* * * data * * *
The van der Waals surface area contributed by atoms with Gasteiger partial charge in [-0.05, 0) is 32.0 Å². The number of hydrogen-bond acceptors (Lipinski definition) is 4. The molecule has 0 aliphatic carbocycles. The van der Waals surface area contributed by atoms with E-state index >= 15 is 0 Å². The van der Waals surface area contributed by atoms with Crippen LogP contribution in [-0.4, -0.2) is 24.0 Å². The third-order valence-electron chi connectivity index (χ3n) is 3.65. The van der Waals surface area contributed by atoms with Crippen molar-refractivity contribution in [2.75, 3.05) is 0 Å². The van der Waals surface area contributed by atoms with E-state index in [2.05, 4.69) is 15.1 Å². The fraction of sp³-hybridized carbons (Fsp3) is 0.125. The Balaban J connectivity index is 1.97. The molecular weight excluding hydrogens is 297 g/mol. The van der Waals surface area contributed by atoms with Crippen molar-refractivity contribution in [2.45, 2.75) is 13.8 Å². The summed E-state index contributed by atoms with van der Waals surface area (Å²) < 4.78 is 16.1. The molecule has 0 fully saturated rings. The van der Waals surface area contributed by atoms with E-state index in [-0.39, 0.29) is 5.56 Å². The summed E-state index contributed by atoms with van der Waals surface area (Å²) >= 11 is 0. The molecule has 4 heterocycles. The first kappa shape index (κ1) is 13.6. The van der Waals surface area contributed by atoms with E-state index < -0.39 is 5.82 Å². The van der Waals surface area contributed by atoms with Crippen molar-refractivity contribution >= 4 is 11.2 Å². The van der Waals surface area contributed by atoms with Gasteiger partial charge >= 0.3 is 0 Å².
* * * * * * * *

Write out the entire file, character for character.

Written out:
The van der Waals surface area contributed by atoms with Gasteiger partial charge in [-0.05, 0) is 32.0 Å². The number of hydrogen-bond acceptors (Lipinski definition) is 4. The molecule has 0 aliphatic carbocycles. The van der Waals surface area contributed by atoms with E-state index >= 15 is 0 Å². The van der Waals surface area contributed by atoms with Crippen LogP contribution in [-0.4, -0.2) is 24.0 Å². The third-order valence-electron chi connectivity index (χ3n) is 3.65. The van der Waals surface area contributed by atoms with Crippen molar-refractivity contribution in [2.75, 3.05) is 0 Å². The van der Waals surface area contributed by atoms with E-state index in [2.05, 4.69) is 15.1 Å². The fraction of sp³-hybridized carbons (Fsp3) is 0.125. The Balaban J connectivity index is 1.97. The molecular weight excluding hydrogens is 297 g/mol. The van der Waals surface area contributed by atoms with Crippen molar-refractivity contribution in [2.45, 2.75) is 13.8 Å². The summed E-state index contributed by atoms with van der Waals surface area (Å²) < 4.78 is 16.1. The molecule has 0 fully saturated rings. The van der Waals surface area contributed by atoms with E-state index in [-0.39, 0.29) is 5.56 Å². The summed E-state index contributed by atoms with van der Waals surface area (Å²) >= 11 is 0. The molecule has 4 heterocycles. The first kappa shape index (κ1) is 13.6. The van der Waals surface area contributed by atoms with E-state index < -0.39 is 5.82 Å². The van der Waals surface area contributed by atoms with Crippen molar-refractivity contribution >= 4 is 11.2 Å². The van der Waals surface area contributed by atoms with Gasteiger partial charge >= 0.3 is 0 Å².